How Bihar’s first lady IPS officer Manjari Jaruhar broke stereotypes and set new milestones

The story of Manjari Jaruhar is a key example of how women can not only break the glass ceiling but also become a leader in a male-dominated area.

How Bihar’s first lady IPS officer Manjari Jaruhar broke stereotypes and set new milestones

Wednesday November 23, 2022,

5 min Read

How does a woman IPS officer fit into the man’s world of policing and keeping criminals in check? Well, Manjari Jaruhar, the first woman IPS officer from Bihar and author of the recently released book ‘Madam Sir’ has proved naysayers in the higher echelons wrong.

Manjari is among the first five women police officers in India and the first from the state of Bihar to join the country’s elite police cadre. She has also been the recipient of the Government of India’s Police Medal for Meritorious Service and the President’s Police Medal for Distinguished Service.

During the first edition of the ‘No Ceiling Summit’, organised by Kalaari Capital’s CXXO initiative and YourStory, Manjari Jaruhar - Advisor at Private Security Industry Committee, FICCI and Advisor to Tata Consultancy Services - talked about her life and journey and read excerpts from her book.

“A leader is one who is disciplined, and driven by integrity, values and morals. A leader’s job is to make a decision, give direction to team members and show them the correct path,” she said.

Standing tall in a man’s world

Like any other daughter in India, Manjari was also groomed to become an ideal housewife from childhood. Eldest of four siblings, Manjari went to a convent school and was taught embroidery. Apart from ensuring her grades were good in school, Manjari’s mother made sure that she knows stitching and cooking – the most desired qualities of an ideal housewife. “I was not taught any of these skills to get a job. I was always told that if I learn all the jobs that a housewife is supposed to do, I will find a good husband,” Manjari told Neha Bagaria, Founder and CEO, JobsForHer, who was the moderator of the fireside chat.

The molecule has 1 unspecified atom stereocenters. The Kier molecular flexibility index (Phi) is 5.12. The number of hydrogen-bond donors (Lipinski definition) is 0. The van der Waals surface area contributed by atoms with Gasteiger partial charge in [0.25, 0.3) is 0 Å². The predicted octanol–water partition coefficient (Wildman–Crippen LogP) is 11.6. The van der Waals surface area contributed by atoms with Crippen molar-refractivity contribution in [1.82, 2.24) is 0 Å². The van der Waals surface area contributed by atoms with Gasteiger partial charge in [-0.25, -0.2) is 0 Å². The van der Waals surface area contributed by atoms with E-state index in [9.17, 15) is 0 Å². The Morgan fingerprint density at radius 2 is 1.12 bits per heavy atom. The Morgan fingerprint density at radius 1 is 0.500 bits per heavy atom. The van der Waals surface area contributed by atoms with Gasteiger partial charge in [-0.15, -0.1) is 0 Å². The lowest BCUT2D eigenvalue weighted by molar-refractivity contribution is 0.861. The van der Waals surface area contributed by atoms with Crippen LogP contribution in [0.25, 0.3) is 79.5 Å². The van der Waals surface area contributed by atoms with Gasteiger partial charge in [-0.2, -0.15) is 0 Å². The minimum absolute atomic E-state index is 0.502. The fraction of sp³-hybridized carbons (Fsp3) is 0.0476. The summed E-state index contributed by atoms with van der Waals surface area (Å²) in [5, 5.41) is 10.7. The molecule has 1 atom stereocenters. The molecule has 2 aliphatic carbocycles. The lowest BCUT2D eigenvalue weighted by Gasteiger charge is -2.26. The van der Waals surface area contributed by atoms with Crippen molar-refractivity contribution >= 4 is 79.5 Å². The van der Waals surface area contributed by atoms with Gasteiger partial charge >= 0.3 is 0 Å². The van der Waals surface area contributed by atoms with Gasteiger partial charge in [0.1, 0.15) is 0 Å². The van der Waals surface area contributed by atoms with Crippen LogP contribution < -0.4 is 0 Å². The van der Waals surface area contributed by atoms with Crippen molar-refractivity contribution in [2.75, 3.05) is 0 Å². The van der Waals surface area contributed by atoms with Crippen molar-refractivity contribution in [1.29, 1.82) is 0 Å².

By the age of 19, Manjari was already married. “For some reason, that marriage did not work but it changed my approach towards life. I decided to take charge of my life, rather than relying on my parents,” she added. That was the turning point of her life. “I had many family members who were IAS and IPS officers. Knowing that these were respectable jobs, I decided to prepare for IPS,” said Manjari.

She went to Delhi and joined Rau’s IAS Study Circle to prepare for the Civil Services Entrance Exam. In 1976, Manjari qualified and became the first woman IPS officer from Bihar and one of the first five women police officers in India.

Talking about what pushed Manjari to move ahead in her career, she said, “Throughout my career, the plight of women, especially when they have fallen victims of the patriarchal society and cruel practices have had a profound impact on me. It was as if the eyes of those girls were haunting me, spurring me to seek justice on their behalf.”

The case that left a mark

Manjari’s first assignment was at the ASP Danapur in Bihar, when she found a young woman’s body severely burned and was being taken to the river for disposal after she was reportedly killed by her in-laws.

Upon enquiry, Manjari found multiple letters sent by the woman over a period to her parents. Those letters talked about how the young woman was tortured by her husband and in-laws. “This girl came from a very poor family and her father told me that the girl was murdered as they could not satisfy their greed for more dowry,” added Manjari.

While the dead woman’s in-laws were in custody for the murder charge, the woman’s parents visited the police station and pleaded to Manjari to withdraw the case. And, the reason cited by the victim’s parents left Manjari shocked. “Even after all these decades later, I still remember that old man standing before me with his palms folded, tears streaming down his face, begging me not to prosecute his murderer son-in-law because he has agreed to marry the poor father’s other daughter. Of course, as a professional, I could not allow justice to be derailed by the devious scheme of the accused to escape punishment,” added Manjari, quoting from her book.

Is the scenario still the same now, in 2022?

Answering the question, Manjuri said that she is not sure if situations have changed much in rural India. But, she feels the law has become more stringent and Section 498A has given some relief to women. However, it gives relief to a woman only after they have suffered. “Suffering of women still continues in our society,” said Manjari.

A piece of advice from the ‘Madam Sir’

Talking about the story behind the salutation – Madam Sir – Manjari said that while there is a lot of pop culture depicting women officers today, back in the 1970s, seeing a woman in uniform was a bitter pill to digest for many people. “Back then, men did not know how to react when they saw a woman wearing a khaki shirt-pant, belt and cap … The presence of a woman police officer has given rise to a peculiar confusion within the subordinate ranks. Officers were always addressed with the utmost respect by their juniors as ‘Saheb’ or ‘Huzoor’ in those days. But, what do they call a woman officer? The constabulary came up with a unique coinage – Madam Sir,” shared Manjari.

Manjari shared a piece of advice to all those women who feel victimised by the patriarchal norms and traditions. “If something has gone wrong in your life, take it up as a challenge and get over it. Avoid being regretful or feeling distressed, humiliated and frustrated. Put your negative thoughts behind you and move ahead in life,” she advised.